Jealous people didn’t just randomly pick up jealousy as a habit–it got taught to them. In general they’ll have witnessed it or had some very bad experiences relating to the damage that can be caused by cheating. These are painful experiences and they are worthy of our respect, but respecting a jealous person’s experience isn’t the same as living inside of it. No one owns a relationship, we share them.
It doesn’t matter how many rings we exchange, how many contracts from the government we sign nor how many people were present in a pointy building when we made our promises, the fact remains that real relationships are always, 100% of the time, voluntary. You cannot police a relationship into being secure; that is the opposite of respecting the person’s ability to make their own choices. We can lock a person in a room and never let anyone else see them and we still can’t force them to love us if that’s not what we’ve been nurturing with our behaviour.
A person dealing with someone scarred by jealousy is like being a dog that’s been beaten by its owner. Without the trust the relationship quickly deteriorates as the dog’s anticipation of a positive experience is replaced by fears of a negative one. The owner’s rules for the dog can be entirely logical; they can be about safety and responsibility and good behaviour, but if the price for failing is a verbal or physical beating then the dog will cower and the relationship will begin to fail.
Failure isn’t imminent. Just as a dog can be beaten and left for dead, and as many rescue dogs have proven, consistent love, care and respect can return them to their naturally loving state, but if the behaviour of the owner is inconsistent between love and threat then the dog is still left uncertain, unsafe and disconnected. Even if the treatment is good 95% of the time, how’s the person or dog know when the other 5% is? They have to be on guard all the time. It’s exhausting. We can’t threaten anyone into good behaviour we can only encourage it with our own good behaviour.
Whether it’s done overtly or in a manipulative manner, the rules jealous partners try to exert are doomed to fail simply because they are imposed rather than chosen. We can’t make anyone feel anything they’re not prepared to feel, not with logic, not with begging and not with the force of threat. We can feel sympathy for the jealous person’s plight; we all have our crosses to bear, but our early life is only where we start. As mature people our job is to look honestly upon the world and ask ourselves which lessons we took from life that are fruitful and which are poisonous.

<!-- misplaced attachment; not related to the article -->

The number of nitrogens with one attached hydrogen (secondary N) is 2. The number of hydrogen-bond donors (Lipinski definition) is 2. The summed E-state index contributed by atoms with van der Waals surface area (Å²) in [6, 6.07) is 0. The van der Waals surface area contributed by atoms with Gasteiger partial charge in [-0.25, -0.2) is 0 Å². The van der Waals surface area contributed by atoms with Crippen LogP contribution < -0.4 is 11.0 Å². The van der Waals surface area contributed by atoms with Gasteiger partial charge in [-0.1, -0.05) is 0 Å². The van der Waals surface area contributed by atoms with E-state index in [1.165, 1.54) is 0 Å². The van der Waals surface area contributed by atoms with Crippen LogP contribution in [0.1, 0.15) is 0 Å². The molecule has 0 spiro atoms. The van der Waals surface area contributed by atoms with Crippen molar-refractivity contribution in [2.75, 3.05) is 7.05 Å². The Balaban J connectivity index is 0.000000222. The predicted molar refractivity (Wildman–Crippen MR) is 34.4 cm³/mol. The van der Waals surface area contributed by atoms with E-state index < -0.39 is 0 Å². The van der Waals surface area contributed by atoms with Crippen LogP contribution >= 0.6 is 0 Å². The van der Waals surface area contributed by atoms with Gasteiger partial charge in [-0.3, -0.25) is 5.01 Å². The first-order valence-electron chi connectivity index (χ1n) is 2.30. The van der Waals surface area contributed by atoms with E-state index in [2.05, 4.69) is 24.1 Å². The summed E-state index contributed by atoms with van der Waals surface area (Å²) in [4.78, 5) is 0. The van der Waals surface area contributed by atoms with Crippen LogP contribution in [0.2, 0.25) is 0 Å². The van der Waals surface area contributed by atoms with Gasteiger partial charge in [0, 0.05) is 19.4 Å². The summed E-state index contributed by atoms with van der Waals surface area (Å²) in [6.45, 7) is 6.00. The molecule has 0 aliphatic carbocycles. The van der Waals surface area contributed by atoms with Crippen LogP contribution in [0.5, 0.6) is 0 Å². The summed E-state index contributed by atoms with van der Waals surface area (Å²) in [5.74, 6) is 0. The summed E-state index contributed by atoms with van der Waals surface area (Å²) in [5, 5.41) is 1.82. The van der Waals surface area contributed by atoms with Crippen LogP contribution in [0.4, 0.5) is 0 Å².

Jealous relationships always end, whether the person stays or goes. The only way to save them is to remove the jealousy, it cannot be managed with rules or promises or absolutes. We either show our respect for someone by trusting them or we show them disrespect by not trusting them. Obviously disrespect, however understandably motivated, is never going to generate increased love in a relationship. Instead it will strangle it.
In this quote the Dalai Lama expresses that the rituals of religion are pointless without a foundation of compassion. Likewise, direct or implied rules in a relationship are effectively meaningless. What’s needed is compassion and connection. You can either be a person the dog is happy to see or someone they’re afraid to see and that won’t depend on words or promises, it’ll depend on behaviour.
I normally use the word “human” rather than “owner,” but I wanted to make a point. Rules are like a rope. They might keep the dog in the yard but that’s not the same as the dog wanting to be in the yard because it’s so great to be there. In one case if the dog gets loose it happily stays, in the other it just keeps running.
A relationship must be nurtured to stay alive. People just don’t fall in love and then love solves all their issues. Relationships aren’t cars that we fix when they’re broken, they’re things we cultivate and maintain. You can mistreat a car for years and then spend a lot of money and you can get it running like new, mistreat your dog and it might take a lifetime for them to trust anyone again.
Scott McPherson is an Edmonton-based writer, public speaker, and mindfulness facilitator who works with individuals, companies and non-profit organisations locally and around the world.
A serious childhood brain injury lead Scott to spend his entire life meditating on the concepts of thought, consciousness, reality and identity. It made others as strange to him as he was to them. When he realized people were confused by their own over-thinking, Scott began teaching others to understand reality. He is currently CBC Radio Active’s Wellness Columnist, as well as a writer, speaker and mindfulness instructor based in Edmonton, AB where he still finds it strange to write about himself in the third person.